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Brussels wants MFSA scrutinised for potential conflicts of interest

Timmermans highlights 'apparent lack of action' against certain 'private banks'

European Commission vice president Frans Timmermans. Photo: Reuters

European Commission vice president Frans Timmermans. Photo: Reuters

The European Banking Authority should see whether the Maltese financial services watchdog fulfilled its obligations given the “apparent lack of action” against certain private banks, Frans Timmermans said.

Mr Timmermans, the European Commission’s vice president, was replying to a letter by Socialist MEP Ana Gomes who expressed her concerns on reports by the Daphne Project, a consortium of journalists working on stories that were being followed by Daphne Caruana Galizia before she was murdered.

“The Commission fully agrees that the EBA should assess whether the Maltese banking supervisors are fully equipped and free from conflicts of interest to perform their supervisory duties,” Mr Timmermans told Ms Gomes.

The Commission, he added, should also look at whether the MFSA had fulfilled its obligations given what he believed was “an apparent lack of action against private banking institutions that continue to hold a licence to provide services in the EU”.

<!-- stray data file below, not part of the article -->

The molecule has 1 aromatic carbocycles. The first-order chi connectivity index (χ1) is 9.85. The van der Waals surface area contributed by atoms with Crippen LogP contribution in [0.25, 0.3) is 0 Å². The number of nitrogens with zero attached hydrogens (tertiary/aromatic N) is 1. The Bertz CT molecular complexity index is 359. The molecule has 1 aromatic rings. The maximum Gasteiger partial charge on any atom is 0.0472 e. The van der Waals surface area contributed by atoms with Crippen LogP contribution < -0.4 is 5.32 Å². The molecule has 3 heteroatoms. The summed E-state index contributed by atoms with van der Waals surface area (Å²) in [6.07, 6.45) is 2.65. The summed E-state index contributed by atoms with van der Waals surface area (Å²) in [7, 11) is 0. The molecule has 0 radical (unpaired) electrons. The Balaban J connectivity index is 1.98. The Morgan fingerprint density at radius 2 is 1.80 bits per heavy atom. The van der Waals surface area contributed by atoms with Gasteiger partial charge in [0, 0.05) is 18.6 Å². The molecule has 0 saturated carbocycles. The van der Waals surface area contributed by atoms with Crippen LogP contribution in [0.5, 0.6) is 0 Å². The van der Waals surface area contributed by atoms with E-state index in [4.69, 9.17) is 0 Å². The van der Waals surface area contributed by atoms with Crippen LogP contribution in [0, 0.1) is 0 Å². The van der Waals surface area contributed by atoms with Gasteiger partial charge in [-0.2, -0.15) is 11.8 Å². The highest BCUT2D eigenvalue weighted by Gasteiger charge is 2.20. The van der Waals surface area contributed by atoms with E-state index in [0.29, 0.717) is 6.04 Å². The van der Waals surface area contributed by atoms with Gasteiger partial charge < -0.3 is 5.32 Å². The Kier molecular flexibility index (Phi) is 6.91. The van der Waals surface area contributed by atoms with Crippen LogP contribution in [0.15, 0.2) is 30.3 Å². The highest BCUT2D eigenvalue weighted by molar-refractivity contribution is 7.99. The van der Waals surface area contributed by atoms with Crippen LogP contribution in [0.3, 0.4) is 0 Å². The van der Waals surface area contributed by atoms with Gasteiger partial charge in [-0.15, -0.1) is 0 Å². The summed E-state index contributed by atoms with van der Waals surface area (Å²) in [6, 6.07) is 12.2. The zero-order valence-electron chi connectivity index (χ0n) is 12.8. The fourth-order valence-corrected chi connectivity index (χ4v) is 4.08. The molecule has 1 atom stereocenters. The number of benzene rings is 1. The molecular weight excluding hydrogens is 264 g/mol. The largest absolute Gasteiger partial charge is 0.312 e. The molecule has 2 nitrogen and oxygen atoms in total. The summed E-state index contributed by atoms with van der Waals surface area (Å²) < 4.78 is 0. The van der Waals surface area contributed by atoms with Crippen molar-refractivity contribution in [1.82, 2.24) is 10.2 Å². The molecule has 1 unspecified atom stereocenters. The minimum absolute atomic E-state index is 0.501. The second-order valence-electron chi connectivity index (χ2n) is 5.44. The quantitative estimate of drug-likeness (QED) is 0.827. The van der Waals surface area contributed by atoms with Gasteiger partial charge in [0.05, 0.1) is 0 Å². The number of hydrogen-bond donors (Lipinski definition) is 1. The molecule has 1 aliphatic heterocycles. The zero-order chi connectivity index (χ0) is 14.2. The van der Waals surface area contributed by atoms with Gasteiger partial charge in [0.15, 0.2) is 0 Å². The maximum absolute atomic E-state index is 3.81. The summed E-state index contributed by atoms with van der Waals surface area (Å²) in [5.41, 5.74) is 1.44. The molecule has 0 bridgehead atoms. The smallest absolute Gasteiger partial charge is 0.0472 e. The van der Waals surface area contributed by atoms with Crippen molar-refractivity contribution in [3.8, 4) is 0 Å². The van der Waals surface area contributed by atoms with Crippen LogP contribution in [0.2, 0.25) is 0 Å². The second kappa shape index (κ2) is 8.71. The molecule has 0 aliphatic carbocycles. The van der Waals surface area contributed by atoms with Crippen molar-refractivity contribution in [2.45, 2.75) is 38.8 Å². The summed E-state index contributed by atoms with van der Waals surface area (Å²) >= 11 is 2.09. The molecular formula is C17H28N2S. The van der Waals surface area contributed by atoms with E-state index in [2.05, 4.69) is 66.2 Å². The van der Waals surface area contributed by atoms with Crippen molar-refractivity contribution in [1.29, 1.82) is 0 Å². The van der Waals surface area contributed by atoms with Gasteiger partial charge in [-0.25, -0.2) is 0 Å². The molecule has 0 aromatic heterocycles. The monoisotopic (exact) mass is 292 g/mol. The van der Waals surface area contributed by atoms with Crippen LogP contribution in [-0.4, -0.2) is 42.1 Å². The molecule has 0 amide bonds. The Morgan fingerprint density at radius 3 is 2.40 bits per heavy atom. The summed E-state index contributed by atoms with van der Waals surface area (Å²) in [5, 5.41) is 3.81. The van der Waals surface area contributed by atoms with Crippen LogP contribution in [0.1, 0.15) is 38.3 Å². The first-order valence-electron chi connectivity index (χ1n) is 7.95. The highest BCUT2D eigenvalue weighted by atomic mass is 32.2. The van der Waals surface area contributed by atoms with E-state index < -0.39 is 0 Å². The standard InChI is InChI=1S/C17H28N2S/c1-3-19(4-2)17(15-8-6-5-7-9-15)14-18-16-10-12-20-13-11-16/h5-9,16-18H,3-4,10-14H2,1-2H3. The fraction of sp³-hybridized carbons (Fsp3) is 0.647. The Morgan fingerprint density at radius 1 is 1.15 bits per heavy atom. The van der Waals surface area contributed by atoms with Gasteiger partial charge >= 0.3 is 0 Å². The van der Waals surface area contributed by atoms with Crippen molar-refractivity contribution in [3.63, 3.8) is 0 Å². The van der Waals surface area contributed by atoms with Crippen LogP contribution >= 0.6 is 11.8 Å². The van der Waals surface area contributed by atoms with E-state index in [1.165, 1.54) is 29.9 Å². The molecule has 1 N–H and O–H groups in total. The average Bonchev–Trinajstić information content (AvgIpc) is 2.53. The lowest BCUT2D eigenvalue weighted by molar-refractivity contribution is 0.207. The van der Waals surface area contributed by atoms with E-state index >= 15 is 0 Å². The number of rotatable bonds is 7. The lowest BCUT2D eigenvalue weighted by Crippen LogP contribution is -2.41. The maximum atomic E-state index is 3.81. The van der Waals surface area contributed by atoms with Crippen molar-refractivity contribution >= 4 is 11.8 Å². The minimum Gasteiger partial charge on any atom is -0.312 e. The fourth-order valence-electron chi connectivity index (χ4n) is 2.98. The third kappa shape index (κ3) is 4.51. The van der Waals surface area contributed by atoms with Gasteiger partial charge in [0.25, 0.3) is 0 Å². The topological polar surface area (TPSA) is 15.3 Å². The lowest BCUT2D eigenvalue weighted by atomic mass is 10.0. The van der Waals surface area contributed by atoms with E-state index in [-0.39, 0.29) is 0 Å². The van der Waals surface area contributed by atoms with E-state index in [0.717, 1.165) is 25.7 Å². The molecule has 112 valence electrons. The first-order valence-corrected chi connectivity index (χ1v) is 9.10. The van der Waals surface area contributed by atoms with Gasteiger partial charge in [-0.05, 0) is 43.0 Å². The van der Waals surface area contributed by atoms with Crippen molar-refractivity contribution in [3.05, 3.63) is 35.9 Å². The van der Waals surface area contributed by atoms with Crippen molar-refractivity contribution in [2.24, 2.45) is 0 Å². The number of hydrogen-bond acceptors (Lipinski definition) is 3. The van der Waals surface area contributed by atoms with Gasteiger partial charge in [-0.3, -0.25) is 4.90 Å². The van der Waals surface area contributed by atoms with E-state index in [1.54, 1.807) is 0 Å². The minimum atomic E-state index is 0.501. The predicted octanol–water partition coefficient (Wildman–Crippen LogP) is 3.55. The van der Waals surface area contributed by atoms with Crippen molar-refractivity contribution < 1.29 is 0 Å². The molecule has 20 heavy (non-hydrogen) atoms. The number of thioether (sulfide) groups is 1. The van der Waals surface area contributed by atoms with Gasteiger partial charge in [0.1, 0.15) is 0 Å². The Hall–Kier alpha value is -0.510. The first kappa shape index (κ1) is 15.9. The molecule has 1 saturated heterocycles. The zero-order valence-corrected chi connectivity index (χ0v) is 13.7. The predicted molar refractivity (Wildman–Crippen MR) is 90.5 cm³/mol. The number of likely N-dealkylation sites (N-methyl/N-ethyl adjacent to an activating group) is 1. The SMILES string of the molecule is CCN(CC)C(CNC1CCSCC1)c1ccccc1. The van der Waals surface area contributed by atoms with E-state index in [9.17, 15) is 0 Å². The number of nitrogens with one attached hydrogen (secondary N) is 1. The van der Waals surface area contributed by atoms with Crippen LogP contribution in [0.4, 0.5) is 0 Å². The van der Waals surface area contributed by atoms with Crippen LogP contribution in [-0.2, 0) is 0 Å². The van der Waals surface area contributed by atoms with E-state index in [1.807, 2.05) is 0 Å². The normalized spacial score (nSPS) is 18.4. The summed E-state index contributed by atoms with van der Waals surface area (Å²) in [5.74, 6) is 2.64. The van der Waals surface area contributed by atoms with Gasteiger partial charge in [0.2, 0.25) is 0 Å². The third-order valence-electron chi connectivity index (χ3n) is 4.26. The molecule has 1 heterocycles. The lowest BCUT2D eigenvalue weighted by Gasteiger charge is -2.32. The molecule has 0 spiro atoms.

READ: EU's banking watchdog starts looking into FIAU

“As a consequence, the Commission has called on the EBA to ensure that financial institutions in Malta satisfy the requirements laid down in Union anti-money laundering legislation, in particular requesting EBA to investigate a possible breach or non-application of Union law by the Maltese competent authorities in relation to Pilatus Bank,” Mr Timmermans said.

We need to come to full disclosure on what happened

He said Brussels continued to monitor the situation in Malta closely, especially in light of the Daphne Project reports.

“The Commission is ascertaining every new piece of information brought to the table, including those brought by the Daphne Project. Should the Commission see scope and determine it has competence to act on that information, we will certainly do so,” Mr Timmermanns said.

He reiterated that the Commission expected an “independent and thorough” investigation into Ms Caruana Galizia’s murder, adding that “no stone should remain unturned”.

“We need to come to full disclosure on what happened, why it has happened and who is responsible,” Mr Timmermans commented.

Dismissing claims by Ms Gomes that the Commission was “unacceptably complacent”, he said the situation in Malta was carefully assessed and Justice Commissioner Vera Jourová’s visit on Thursday and today was a testament to this.

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